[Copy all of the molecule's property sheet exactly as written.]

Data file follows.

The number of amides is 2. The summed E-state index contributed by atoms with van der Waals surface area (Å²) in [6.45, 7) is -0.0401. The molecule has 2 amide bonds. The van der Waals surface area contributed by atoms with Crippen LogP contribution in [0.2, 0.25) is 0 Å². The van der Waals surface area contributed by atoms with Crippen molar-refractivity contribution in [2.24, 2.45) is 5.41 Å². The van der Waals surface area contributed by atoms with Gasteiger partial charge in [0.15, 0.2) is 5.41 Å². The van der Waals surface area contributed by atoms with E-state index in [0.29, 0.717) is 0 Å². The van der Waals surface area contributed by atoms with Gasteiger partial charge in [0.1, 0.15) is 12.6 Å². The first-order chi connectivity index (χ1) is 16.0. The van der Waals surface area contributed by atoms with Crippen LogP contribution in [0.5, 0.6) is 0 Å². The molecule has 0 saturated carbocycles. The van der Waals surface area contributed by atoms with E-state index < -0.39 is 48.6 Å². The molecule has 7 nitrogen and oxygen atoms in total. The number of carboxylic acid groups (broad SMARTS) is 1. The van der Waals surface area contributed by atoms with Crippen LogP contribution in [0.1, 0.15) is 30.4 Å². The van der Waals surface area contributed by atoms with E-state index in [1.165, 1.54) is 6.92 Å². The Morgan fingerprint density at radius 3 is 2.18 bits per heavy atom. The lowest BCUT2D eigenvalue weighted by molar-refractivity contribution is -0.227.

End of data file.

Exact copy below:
The number of amides is 2. The summed E-state index contributed by atoms with van der Waals surface area (Å²) in [6.45, 7) is -0.0401. The molecule has 2 amide bonds. The van der Waals surface area contributed by atoms with Crippen LogP contribution in [0.2, 0.25) is 0 Å². The van der Waals surface area contributed by atoms with Crippen molar-refractivity contribution in [2.24, 2.45) is 5.41 Å². The van der Waals surface area contributed by atoms with Gasteiger partial charge in [0.15, 0.2) is 5.41 Å². The van der Waals surface area contributed by atoms with E-state index in [0.29, 0.717) is 0 Å². The van der Waals surface area contributed by atoms with Gasteiger partial charge in [0.1, 0.15) is 12.6 Å². The first-order chi connectivity index (χ1) is 16.0. The van der Waals surface area contributed by atoms with Crippen LogP contribution in [0.5, 0.6) is 0 Å². The molecule has 0 saturated carbocycles. The van der Waals surface area contributed by atoms with E-state index < -0.39 is 48.6 Å². The molecule has 7 nitrogen and oxygen atoms in total. The number of carboxylic acid groups (broad SMARTS) is 1. The van der Waals surface area contributed by atoms with Crippen LogP contribution in [0.1, 0.15) is 30.4 Å². The van der Waals surface area contributed by atoms with E-state index in [1.165, 1.54) is 6.92 Å². The Morgan fingerprint density at radius 3 is 2.18 bits per heavy atom. The lowest BCUT2D eigenvalue weighted by molar-refractivity contribution is -0.227.